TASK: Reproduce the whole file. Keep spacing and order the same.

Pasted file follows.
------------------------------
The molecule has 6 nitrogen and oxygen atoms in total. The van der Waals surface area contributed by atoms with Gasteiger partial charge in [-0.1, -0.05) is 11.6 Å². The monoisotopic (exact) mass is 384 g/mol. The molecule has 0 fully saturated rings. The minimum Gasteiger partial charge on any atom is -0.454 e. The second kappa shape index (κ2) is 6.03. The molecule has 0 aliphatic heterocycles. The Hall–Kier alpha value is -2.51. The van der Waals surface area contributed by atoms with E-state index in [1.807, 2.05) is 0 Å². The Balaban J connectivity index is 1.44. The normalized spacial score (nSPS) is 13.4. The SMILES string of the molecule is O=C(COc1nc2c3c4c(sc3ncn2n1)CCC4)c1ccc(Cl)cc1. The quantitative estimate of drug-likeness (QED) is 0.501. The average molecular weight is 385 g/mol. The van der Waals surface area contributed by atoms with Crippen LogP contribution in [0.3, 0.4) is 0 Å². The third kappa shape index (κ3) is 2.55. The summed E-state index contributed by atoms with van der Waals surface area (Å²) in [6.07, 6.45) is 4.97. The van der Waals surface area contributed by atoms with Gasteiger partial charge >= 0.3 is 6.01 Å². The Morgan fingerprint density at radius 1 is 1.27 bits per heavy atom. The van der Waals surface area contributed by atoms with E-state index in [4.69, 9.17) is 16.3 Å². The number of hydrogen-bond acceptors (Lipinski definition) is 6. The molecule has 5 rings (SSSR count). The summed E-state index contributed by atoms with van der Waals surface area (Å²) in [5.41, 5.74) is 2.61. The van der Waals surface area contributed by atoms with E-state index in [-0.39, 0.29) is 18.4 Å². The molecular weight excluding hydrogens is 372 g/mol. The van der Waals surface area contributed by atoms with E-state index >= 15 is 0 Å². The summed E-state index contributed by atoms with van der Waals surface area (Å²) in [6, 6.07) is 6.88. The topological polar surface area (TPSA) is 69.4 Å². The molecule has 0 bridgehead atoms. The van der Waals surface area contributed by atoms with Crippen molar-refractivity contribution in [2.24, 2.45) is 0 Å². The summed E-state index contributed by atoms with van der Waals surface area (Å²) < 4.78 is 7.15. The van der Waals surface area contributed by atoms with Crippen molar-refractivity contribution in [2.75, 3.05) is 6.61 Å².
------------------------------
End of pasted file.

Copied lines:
The molecule has 6 nitrogen and oxygen atoms in total. The van der Waals surface area contributed by atoms with Gasteiger partial charge in [-0.1, -0.05) is 11.6 Å². The monoisotopic (exact) mass is 384 g/mol. The molecule has 0 fully saturated rings. The minimum Gasteiger partial charge on any atom is -0.454 e. The second kappa shape index (κ2) is 6.03. The molecule has 0 aliphatic heterocycles. The Hall–Kier alpha value is -2.51. The van der Waals surface area contributed by atoms with E-state index in [1.807, 2.05) is 0 Å². The Balaban J connectivity index is 1.44. The normalized spacial score (nSPS) is 13.4. The SMILES string of the molecule is O=C(COc1nc2c3c4c(sc3ncn2n1)CCC4)c1ccc(Cl)cc1. The quantitative estimate of drug-likeness (QED) is 0.501. The average molecular weight is 385 g/mol. The van der Waals surface area contributed by atoms with Crippen LogP contribution in [0.3, 0.4) is 0 Å². The third kappa shape index (κ3) is 2.55. The summed E-state index contributed by atoms with van der Waals surface area (Å²) in [6.07, 6.45) is 4.97. The van der Waals surface area contributed by atoms with Gasteiger partial charge >= 0.3 is 6.01 Å². The Morgan fingerprint density at radius 1 is 1.27 bits per heavy atom. The van der Waals surface area contributed by atoms with E-state index in [4.69, 9.17) is 16.3 Å². The number of hydrogen-bond acceptors (Lipinski definition) is 6. The molecule has 5 rings (SSSR count). The summed E-state index contributed by atoms with van der Waals surface area (Å²) in [5.41, 5.74) is 2.61. The van der Waals surface area contributed by atoms with E-state index in [-0.39, 0.29) is 18.4 Å². The molecular weight excluding hydrogens is 372 g/mol. The van der Waals surface area contributed by atoms with E-state index >= 15 is 0 Å². The summed E-state index contributed by atoms with van der Waals surface area (Å²) in [6, 6.07) is 6.88. The topological polar surface area (TPSA) is 69.4 Å². The molecule has 0 bridgehead atoms. The van der Waals surface area contributed by atoms with Crippen molar-refractivity contribution in [2.24, 2.45) is 0 Å². The summed E-state index contributed by atoms with van der Waals surface area (Å²) < 4.78 is 7.15. The van der Waals surface area contributed by atoms with Crippen molar-refractivity contribution in [2.75, 3.05) is 6.61 Å².